Administration of a non-resident deceased estate with assets in South Africa

Administration of a non-resident deceased estate with assets in South Africa
19 May 2021

As investors typically invest in diverse portfolios spanning more than one country, or state, it is important to be cognisant of implications in the legal administration of Deceased Estates should the investor die.

Foreign estates

Assets in South Africa need to be managed by an executor legally authorised by the Master of the High Court. This authority can be issued by a letter of appointment from the Master, or in the case where a letter of appointment has been issued by another country, it can be signed and sealed as authorisation for the executor to deal with the assets in South Africa.

Jurisdiction of foreign estates

Jurisdiction is not automatically granted to the Master in the country where the largest portion of the estate is located. According to the Administration of Estates Act 66 of 1965 (the Act), any Master to whom application is made to grant letters of executorship or to sign and seal any such letters already granted in respect of the estate concerned, has jurisdiction in a foreign estate. To avoid concerns of duplicate registration of executorship in foreign estates, applicants for letters of executorship in a foreign estate or for the signing and sealing of letters of appointment issued in another State, must state in a declaration under oath with the Master that neither of these have already been granted in another State.

Proclaimed States

Proclaimed States are foreign States in which it is not necessary for letters of executorship to be issued – it is acceptable that letters of appointment already issued in that State simply be signed and sealed by the Master.

These are the Proclaimed States:

  • Botswana
  • British Columbia, Canada
  • Lesotho
  • British Guiana
  • Channel Islands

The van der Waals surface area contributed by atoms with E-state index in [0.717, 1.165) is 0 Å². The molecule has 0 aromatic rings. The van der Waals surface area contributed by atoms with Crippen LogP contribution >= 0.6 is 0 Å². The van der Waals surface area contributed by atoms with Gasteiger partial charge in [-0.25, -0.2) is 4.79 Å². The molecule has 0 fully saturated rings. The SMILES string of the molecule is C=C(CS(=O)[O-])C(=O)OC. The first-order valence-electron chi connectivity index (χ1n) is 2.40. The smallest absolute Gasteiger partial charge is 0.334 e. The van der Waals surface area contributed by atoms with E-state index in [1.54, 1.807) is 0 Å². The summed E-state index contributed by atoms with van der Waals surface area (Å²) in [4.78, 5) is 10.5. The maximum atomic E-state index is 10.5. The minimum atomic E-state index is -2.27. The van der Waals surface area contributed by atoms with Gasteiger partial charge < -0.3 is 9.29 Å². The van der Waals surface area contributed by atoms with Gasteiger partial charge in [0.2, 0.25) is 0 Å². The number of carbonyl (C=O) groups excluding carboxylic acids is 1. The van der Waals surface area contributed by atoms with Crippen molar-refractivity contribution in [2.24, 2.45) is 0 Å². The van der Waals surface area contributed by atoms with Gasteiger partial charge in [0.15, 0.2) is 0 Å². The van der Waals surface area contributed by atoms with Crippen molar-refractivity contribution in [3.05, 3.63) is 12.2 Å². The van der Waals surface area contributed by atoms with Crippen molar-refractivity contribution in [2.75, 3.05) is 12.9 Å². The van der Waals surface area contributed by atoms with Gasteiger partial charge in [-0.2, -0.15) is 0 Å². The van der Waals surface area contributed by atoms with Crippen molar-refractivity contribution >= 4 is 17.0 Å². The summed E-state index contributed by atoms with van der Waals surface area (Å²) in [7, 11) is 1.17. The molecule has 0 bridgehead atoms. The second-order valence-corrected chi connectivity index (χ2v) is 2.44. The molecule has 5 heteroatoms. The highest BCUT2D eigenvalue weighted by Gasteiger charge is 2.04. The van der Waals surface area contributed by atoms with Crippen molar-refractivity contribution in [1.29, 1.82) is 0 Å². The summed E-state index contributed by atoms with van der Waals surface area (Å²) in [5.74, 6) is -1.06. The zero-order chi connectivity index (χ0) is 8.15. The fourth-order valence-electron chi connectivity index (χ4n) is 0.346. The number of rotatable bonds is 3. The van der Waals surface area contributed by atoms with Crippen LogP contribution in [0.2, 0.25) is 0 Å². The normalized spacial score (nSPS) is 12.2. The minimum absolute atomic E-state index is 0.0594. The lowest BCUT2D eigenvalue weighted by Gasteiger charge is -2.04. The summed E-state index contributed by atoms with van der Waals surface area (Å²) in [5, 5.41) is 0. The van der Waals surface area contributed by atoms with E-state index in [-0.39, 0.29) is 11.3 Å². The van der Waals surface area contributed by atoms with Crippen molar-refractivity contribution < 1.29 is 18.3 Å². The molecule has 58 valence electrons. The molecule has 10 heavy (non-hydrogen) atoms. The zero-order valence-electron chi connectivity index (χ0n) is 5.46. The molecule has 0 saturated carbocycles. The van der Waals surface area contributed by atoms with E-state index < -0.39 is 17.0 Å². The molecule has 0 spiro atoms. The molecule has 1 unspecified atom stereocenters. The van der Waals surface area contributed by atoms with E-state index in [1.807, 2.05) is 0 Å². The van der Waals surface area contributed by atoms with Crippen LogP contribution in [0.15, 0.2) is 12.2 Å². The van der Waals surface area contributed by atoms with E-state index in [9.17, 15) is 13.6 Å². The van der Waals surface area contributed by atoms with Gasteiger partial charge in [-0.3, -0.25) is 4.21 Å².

• Eire
  • Kenya
  • Namibia
  • New South Wales, Australia
  • New Zealand
  • Swaziland
  • Tanzania
  • United Kingdom and Ireland
  • Victoria, Australia
  • Zambia
  • Zimbabwe

There are a number of Types of Appointments in Foreign Estates.

Where the only assets in South Africa consist of movables, there are simpler procedures for the management of these estates, i.e.:

  • Ordinary letters of executorship issued in terms of the Act
    • Letters of executorship, only movable assets and the deceased was not resident in a proclaimed state or where no letters of appointment were issued in a proclaimed State
    • Signing and sealing of foreign letters of appointment issued in a proclaimed State
    • The only assets in the estate are shares
  • Ordinary section 18(3) appointments
  • Appointments in estates of Mozambican nationals governed by the provisions of the Mozambican Labour Agreement of 1964

A foreign executor may apply for the signing and sealing of his/her appointment issued in a proclaimed State or can choose to apply for appointment by lodging the documents required.

Documents executed outside of South Africa, for use inside South Africa must be authenticated.

Article sources from Benaters.

See also:

(This article is provided for informational purposes only and not for the purpose of providing legal advice. For more information on the topic, please contact the author/s or the relevant provider.)

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